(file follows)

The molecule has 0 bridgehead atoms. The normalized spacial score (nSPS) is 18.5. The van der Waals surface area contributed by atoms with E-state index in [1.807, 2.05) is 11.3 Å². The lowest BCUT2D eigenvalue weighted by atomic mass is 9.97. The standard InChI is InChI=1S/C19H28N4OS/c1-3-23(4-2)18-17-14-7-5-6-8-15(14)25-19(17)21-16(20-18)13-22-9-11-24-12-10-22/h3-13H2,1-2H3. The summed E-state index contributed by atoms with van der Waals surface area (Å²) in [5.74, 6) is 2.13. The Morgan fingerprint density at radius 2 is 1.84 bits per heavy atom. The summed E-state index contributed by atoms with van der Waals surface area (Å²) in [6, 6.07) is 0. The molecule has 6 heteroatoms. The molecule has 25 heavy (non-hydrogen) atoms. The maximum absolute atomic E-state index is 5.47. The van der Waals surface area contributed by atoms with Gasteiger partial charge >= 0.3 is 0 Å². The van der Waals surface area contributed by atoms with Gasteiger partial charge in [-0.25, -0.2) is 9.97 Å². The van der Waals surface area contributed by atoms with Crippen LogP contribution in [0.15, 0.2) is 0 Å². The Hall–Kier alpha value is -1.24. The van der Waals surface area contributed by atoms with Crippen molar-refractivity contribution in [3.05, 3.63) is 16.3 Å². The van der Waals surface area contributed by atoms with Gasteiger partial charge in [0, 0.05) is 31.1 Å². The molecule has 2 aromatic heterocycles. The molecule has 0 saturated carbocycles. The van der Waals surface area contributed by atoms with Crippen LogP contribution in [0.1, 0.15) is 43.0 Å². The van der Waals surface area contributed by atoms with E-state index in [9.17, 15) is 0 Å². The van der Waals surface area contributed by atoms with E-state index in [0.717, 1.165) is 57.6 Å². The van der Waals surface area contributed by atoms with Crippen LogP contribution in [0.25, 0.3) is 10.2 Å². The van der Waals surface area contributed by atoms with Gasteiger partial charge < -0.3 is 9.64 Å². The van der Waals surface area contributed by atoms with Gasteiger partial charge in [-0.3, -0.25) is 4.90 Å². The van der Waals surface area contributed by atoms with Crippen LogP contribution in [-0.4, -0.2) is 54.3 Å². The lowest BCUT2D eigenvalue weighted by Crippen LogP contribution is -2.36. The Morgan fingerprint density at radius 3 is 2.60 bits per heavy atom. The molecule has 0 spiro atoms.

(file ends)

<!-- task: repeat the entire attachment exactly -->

The molecule has 0 bridgehead atoms. The normalized spacial score (nSPS) is 18.5. The van der Waals surface area contributed by atoms with E-state index in [1.807, 2.05) is 11.3 Å². The lowest BCUT2D eigenvalue weighted by atomic mass is 9.97. The standard InChI is InChI=1S/C19H28N4OS/c1-3-23(4-2)18-17-14-7-5-6-8-15(14)25-19(17)21-16(20-18)13-22-9-11-24-12-10-22/h3-13H2,1-2H3. The summed E-state index contributed by atoms with van der Waals surface area (Å²) in [5.74, 6) is 2.13. The Morgan fingerprint density at radius 2 is 1.84 bits per heavy atom. The summed E-state index contributed by atoms with van der Waals surface area (Å²) in [6, 6.07) is 0. The molecule has 6 heteroatoms. The molecule has 25 heavy (non-hydrogen) atoms. The maximum absolute atomic E-state index is 5.47. The van der Waals surface area contributed by atoms with Gasteiger partial charge >= 0.3 is 0 Å². The van der Waals surface area contributed by atoms with Gasteiger partial charge in [-0.25, -0.2) is 9.97 Å². The van der Waals surface area contributed by atoms with Crippen LogP contribution in [0.15, 0.2) is 0 Å². The Hall–Kier alpha value is -1.24. The van der Waals surface area contributed by atoms with Crippen molar-refractivity contribution in [3.05, 3.63) is 16.3 Å². The van der Waals surface area contributed by atoms with Gasteiger partial charge in [0, 0.05) is 31.1 Å². The molecule has 2 aromatic heterocycles. The molecule has 0 saturated carbocycles. The van der Waals surface area contributed by atoms with Crippen LogP contribution in [0.1, 0.15) is 43.0 Å². The van der Waals surface area contributed by atoms with E-state index in [9.17, 15) is 0 Å². The van der Waals surface area contributed by atoms with E-state index in [0.717, 1.165) is 57.6 Å². The van der Waals surface area contributed by atoms with Crippen LogP contribution in [0.25, 0.3) is 10.2 Å². The van der Waals surface area contributed by atoms with Gasteiger partial charge < -0.3 is 9.64 Å². The van der Waals surface area contributed by atoms with Gasteiger partial charge in [-0.3, -0.25) is 4.90 Å². The van der Waals surface area contributed by atoms with Crippen LogP contribution in [-0.4, -0.2) is 54.3 Å². The lowest BCUT2D eigenvalue weighted by Crippen LogP contribution is -2.36. The Morgan fingerprint density at radius 3 is 2.60 bits per heavy atom. The molecule has 0 spiro atoms.